This is reminiscent of the city using a “discussion” item (with no public comment available) to quickly make the recycling fee mandatory for everyone after assuring it would be an opt-out program.  I anticipate the same move here, again without public comment.

I’ve been told that Tom Tolman was convinced by Mayor Joe Johnson to change his vote on the pet project.  My guess, is that he was able to get Tolman’s vote by promising that Tolman’s pet project, the museum, would be funded.

Plan on seeing the city dump about $10 million into the buildings to satisfy local politicians’ legacies and their pet project goals.  As far as the cost overrun goes, here’s the updated breakdown based on the different project start points (click here and click here for details on those):

  • $750,000 to $9.97 million = 1,329% increase
  • $1.5 mil to $9.97 million = 665% increase
  • $2.4 mil to $9.97 million = 415% increase

Maybe this time they’ll just talk about the project but given past action, I seriously doubt that.  Fool me once shame on me…

UPDATE: Some good news with a warning.  The council voted (4 to 1!) to continue to “study” the city hall/museum/art project.  That is a partial win but since the project is just under study, all it takes is another meeting with a “discussion” agenda item to fund the projects (also without any public input requirement).

So the projects are on hold…until they flip the switch…at any given time.  As I’ve stated over and over – Stay vigilant!

Update On Bountiful’s City Hall Cost Overrun (Plus Recycling Fee Extension)

First, see here for the cost overrun background.

The good news is the city hall and art/museum center pet projects were put on hold by a single vote margin. The bad new is the hold is just temporary and there will be a push to move forward on the art/museum pet project:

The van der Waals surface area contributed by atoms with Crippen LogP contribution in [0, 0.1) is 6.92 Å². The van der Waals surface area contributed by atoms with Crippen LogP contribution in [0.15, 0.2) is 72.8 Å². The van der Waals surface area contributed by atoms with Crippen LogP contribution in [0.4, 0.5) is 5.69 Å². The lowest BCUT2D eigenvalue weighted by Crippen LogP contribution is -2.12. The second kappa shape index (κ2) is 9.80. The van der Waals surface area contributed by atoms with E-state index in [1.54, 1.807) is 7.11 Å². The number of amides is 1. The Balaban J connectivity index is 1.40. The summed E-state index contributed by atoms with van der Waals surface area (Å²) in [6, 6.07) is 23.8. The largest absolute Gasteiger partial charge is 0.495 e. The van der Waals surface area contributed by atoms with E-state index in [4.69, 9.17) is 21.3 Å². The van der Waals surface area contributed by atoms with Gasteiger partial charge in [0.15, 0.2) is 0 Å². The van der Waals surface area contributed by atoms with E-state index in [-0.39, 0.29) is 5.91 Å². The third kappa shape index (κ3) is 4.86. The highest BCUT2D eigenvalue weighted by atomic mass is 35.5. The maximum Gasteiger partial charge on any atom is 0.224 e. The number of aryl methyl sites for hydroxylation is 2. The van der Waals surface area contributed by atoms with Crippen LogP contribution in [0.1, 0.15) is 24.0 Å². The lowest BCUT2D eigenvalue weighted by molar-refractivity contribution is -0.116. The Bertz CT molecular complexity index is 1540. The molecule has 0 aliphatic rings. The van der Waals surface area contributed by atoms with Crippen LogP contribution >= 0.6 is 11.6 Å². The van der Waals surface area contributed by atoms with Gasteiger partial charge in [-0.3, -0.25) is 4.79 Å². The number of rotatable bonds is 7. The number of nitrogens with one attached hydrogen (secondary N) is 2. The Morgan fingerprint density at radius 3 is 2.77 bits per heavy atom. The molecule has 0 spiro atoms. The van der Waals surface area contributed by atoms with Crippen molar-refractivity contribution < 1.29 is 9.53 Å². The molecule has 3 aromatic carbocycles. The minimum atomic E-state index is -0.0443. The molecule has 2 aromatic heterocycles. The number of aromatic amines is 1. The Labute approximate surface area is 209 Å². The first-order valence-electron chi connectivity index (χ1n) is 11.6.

…Among them was Dean Collinwood, who gathered signatures for a letter against the project. He offered an “alternative B” that would construct a new building for arts and a historical museum with about $2 million to remodel the existing city hall…Its executive director, Emma Dugal, wanted to avoid delay in the project.

Richard Higginson, Tom Tolman, and Fred Moss voted to table the project until a cost study can be completed. John Marc Knight and (mayoral hopeful) Beth Holbrook voted ‘damn the torpedoes, full steam ahead’. Barring your action, expect the city to jump through the cost study hoop and then approve all projects for who know how many million in tax money…or to sum this post in a single acronym: BOHICA.

I would highly suggest continuing to pressure the city council to permanently drop the projects.

On a side note: I believe the city council approved the extension of the mandatory recycling fee (another pet project they surreptitiously opted to force everyone to pay for).

Fruit Heights Opts To Crush Entrepreneur (Recycling)

It seems to be official.  Fruit Heights is poised to kill a private recycling business that has served residents for almost a decade.

Fruit Heights began looking at a forced recycling program with an opt-out option and was foiled by Mountain West Recycling’s entrepreneurial spirit.  Rather than encourage it, the city subsequently attempted to crush that spirit.  The city then suffered a temporary setback thanks to the State Auditor.  Undeterred, Fruit Heights corrected the problem and is again ready to steamroll the potential competition with tax funds:

Robinson Waste wins Fruit Heights recycling bid

There is only one possibility* left to stop the city’s grab and it rests with the Fruit Heights residents:

If enough opt-out of the mandatory recycling fee, the program will not be economically feasible and the free market and individual private companies will continue to be able to openly compete for residents’ business.  Here’s hoping they will notice what is going on, step up, and flood the city with opt-out requests.

*Note: this assumes the new contract still allows opt-out.  Beware as cities are known to quickly change opt-out recycling to mandatory recycling (here too) if they feel they might lose. Also, the city may have pulled the subsidy bait-and-switch they proposed (see the “crush that spirit” link) to further seduce unwitting residents away from Mountain West Recycling.